Before the landmark Supreme Court’s ruling in June 2015 that allowed same-sex couples to marry in all 50 states, only select states allowed gay marriage. Those states saw a flood of weddings, many of them involving couples from states where such unions were not legal.
Like most newlyweds, these couples likely didn’t consider the possibility of divorce down the road. After all, couples don’t say “I do” with thoughts they’ll someday say “I’m done.” Unfortunately, if their marriage didn’t work out, these same-sex couples would find getting divorced far more difficult than heterosexual couples
The Residence Requirement
To obtain a divorce, these couples would need to return to the state where the wedding was performed, since their own state didn’t recognize their marriage. The problem was that most states required residency to file for divorce, and establishing residency took at least six months.
Few couples had the means or flexibility to move to another state for that length of time, so many of those couples were unable to legally divorce. Even if they physically separated, they were unable to remarry. They had to files their taxes together. They shared credit ratings and faced many other challenges. They were trapped against their will in a relationship they no longer wanted.
DOMA Changed Everything
The Supreme Court’s ruling on the Defense of Marriage Act (DOMA) changed all that. With same-sex marriages universally recognized by all states, couples who were married in one state and wanted to divorce in another could finally part ways, just like traditional couples.
From a legal perspective, gay and lesbian divorces are handled in the same way as heterosexual divorces.
All divorces require the intervention of a court of law where a judge issues a final divorce decree, a court order declaring the legal end of a marriage or civil union. But how the laws of divorce and separation will be applied to same-sex marriages is still being determined.
Child Custody Issues Are Complex
While the division of assets is usually resolved in Civil Court and handled much the same for same-sex couples as traditional couples, child custody is an issue that can be especially complicated.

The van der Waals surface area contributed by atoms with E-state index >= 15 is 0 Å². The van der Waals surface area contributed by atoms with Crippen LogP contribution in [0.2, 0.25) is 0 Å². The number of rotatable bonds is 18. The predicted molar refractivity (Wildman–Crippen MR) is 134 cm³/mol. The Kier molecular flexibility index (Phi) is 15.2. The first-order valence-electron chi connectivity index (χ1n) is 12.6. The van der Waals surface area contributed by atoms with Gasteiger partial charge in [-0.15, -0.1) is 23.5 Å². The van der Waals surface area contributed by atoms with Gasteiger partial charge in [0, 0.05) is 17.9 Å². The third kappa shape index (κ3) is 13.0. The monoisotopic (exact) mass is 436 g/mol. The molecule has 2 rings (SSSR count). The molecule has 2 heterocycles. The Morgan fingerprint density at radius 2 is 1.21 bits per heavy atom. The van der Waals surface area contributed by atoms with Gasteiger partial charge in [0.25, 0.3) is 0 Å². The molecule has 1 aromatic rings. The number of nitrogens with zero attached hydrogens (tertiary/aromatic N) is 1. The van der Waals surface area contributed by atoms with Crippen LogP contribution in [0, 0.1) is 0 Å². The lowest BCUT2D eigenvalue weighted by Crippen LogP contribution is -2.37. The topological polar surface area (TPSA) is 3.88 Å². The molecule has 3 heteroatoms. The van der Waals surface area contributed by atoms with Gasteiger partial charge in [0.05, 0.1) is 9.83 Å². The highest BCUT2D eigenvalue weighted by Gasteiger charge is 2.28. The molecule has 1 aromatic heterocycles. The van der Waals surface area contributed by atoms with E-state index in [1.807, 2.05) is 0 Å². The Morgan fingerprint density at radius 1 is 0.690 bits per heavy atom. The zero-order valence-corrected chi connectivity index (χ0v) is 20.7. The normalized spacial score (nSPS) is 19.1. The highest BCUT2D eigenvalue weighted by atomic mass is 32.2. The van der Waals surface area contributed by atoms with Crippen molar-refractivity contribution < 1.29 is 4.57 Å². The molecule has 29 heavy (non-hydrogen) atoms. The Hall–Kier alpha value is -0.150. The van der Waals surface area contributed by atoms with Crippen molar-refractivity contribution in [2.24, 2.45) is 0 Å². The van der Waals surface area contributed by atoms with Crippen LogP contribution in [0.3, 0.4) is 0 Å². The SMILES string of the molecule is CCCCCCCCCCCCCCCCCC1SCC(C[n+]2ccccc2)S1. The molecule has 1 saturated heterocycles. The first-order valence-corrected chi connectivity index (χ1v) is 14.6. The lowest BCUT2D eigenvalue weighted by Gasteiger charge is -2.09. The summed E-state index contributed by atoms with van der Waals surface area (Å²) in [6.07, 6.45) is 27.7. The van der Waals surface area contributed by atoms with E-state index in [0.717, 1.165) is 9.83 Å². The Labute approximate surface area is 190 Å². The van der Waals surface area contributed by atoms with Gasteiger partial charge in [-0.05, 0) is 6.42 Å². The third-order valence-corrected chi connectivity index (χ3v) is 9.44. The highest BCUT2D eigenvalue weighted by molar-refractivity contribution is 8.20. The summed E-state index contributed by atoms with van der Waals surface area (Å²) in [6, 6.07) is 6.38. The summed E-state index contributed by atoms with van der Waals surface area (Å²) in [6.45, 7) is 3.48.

The traditional perceptions of caregiver roles, which usually favor the mother, may not be cut and dry. And the same is true for biological ties when a child shares DNA with only one or neither of the parents.
Child custody issues are heard in Family Court. If one partner is the biological parent of the child, and no second-parent adoption was previously done, then the parent with the legal relationship will be granted custodial rights.
If both partners are legal parents, as in the case of joint adoptions or when the second parent has adopted the child, then they both will be granted custody rights. But there are still plenty of uncertainties, many of which are left to the judge’s discretion.
What should you do if you find yourself facing same-sex divorce and children are involved?
The best possible solution is to try to reach an agreement on child-related issues and avoid a parentage or custody battle in court. Besides being costly, a court case can take an emotional toll on both parties and especially the child.
Consider working with a custody mediator and family law attorney. They can guide you in finding compromise on issues of:
- Legal Custody – Who has the right to make decisions about the child
- Physical Custody – Where and with whom the child will live
- Visitation – How frequently the non-custodial parent can see the child and under what guidelines
- Child Support – Amount to be paid by the non-custodial parent toward the costs of raising the child
Speak to an Experienced Family Law Attorney
Divorce is a difficult, often heart-wrenching experience whether the couple is gay or straight. A family law attorney who has expertise in handling same-sex divorce will help you sort through the issues. Scott Schlegel of Schlegel Law Group in Orlando, Florida can answer your questions and provide guidance on these matters.